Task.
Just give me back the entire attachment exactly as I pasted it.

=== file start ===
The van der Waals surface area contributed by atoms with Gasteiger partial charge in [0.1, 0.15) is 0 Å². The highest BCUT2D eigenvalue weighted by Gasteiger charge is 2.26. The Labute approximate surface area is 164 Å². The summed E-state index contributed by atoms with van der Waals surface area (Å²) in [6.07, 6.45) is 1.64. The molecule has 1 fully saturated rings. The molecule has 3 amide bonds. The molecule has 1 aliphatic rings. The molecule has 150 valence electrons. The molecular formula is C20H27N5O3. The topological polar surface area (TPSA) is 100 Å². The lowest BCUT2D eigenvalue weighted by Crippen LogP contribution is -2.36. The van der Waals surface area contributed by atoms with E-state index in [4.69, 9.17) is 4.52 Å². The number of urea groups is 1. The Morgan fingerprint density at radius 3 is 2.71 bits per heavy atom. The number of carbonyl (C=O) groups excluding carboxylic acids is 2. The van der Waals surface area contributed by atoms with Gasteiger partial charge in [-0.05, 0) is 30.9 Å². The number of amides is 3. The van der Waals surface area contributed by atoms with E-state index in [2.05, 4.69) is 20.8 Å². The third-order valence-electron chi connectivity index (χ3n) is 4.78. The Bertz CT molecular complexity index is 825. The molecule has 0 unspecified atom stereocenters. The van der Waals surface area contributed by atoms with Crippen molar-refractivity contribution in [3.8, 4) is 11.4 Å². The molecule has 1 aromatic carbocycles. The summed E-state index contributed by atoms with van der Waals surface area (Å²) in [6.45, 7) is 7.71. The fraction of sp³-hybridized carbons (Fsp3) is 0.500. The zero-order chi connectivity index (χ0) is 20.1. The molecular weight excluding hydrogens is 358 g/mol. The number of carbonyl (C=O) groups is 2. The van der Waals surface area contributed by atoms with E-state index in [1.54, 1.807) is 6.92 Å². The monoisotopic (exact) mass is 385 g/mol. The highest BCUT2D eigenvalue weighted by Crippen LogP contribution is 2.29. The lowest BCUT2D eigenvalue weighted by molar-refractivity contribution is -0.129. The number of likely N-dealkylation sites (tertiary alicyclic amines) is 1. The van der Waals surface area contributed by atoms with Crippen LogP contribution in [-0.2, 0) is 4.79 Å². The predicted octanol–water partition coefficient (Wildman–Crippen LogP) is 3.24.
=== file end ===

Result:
The van der Waals surface area contributed by atoms with Gasteiger partial charge in [0.1, 0.15) is 0 Å². The highest BCUT2D eigenvalue weighted by Gasteiger charge is 2.26. The Labute approximate surface area is 164 Å². The summed E-state index contributed by atoms with van der Waals surface area (Å²) in [6.07, 6.45) is 1.64. The molecule has 1 fully saturated rings. The molecule has 3 amide bonds. The molecule has 1 aliphatic rings. The molecule has 150 valence electrons. The molecular formula is C20H27N5O3. The topological polar surface area (TPSA) is 100 Å². The lowest BCUT2D eigenvalue weighted by Crippen LogP contribution is -2.36. The van der Waals surface area contributed by atoms with E-state index in [4.69, 9.17) is 4.52 Å². The number of urea groups is 1. The Morgan fingerprint density at radius 3 is 2.71 bits per heavy atom. The number of carbonyl (C=O) groups excluding carboxylic acids is 2. The van der Waals surface area contributed by atoms with Gasteiger partial charge in [-0.05, 0) is 30.9 Å². The number of amides is 3. The van der Waals surface area contributed by atoms with E-state index in [2.05, 4.69) is 20.8 Å². The third-order valence-electron chi connectivity index (χ3n) is 4.78. The Bertz CT molecular complexity index is 825. The molecule has 0 unspecified atom stereocenters. The van der Waals surface area contributed by atoms with Crippen molar-refractivity contribution in [3.8, 4) is 11.4 Å². The molecule has 1 aromatic carbocycles. The summed E-state index contributed by atoms with van der Waals surface area (Å²) in [6.45, 7) is 7.71. The fraction of sp³-hybridized carbons (Fsp3) is 0.500. The zero-order chi connectivity index (χ0) is 20.1. The molecular weight excluding hydrogens is 358 g/mol. The number of carbonyl (C=O) groups is 2. The van der Waals surface area contributed by atoms with E-state index in [1.54, 1.807) is 6.92 Å². The monoisotopic (exact) mass is 385 g/mol. The highest BCUT2D eigenvalue weighted by Crippen LogP contribution is 2.29. The lowest BCUT2D eigenvalue weighted by molar-refractivity contribution is -0.129. The number of likely N-dealkylation sites (tertiary alicyclic amines) is 1. The van der Waals surface area contributed by atoms with Crippen LogP contribution in [-0.2, 0) is 4.79 Å². The predicted octanol–water partition coefficient (Wildman–Crippen LogP) is 3.24.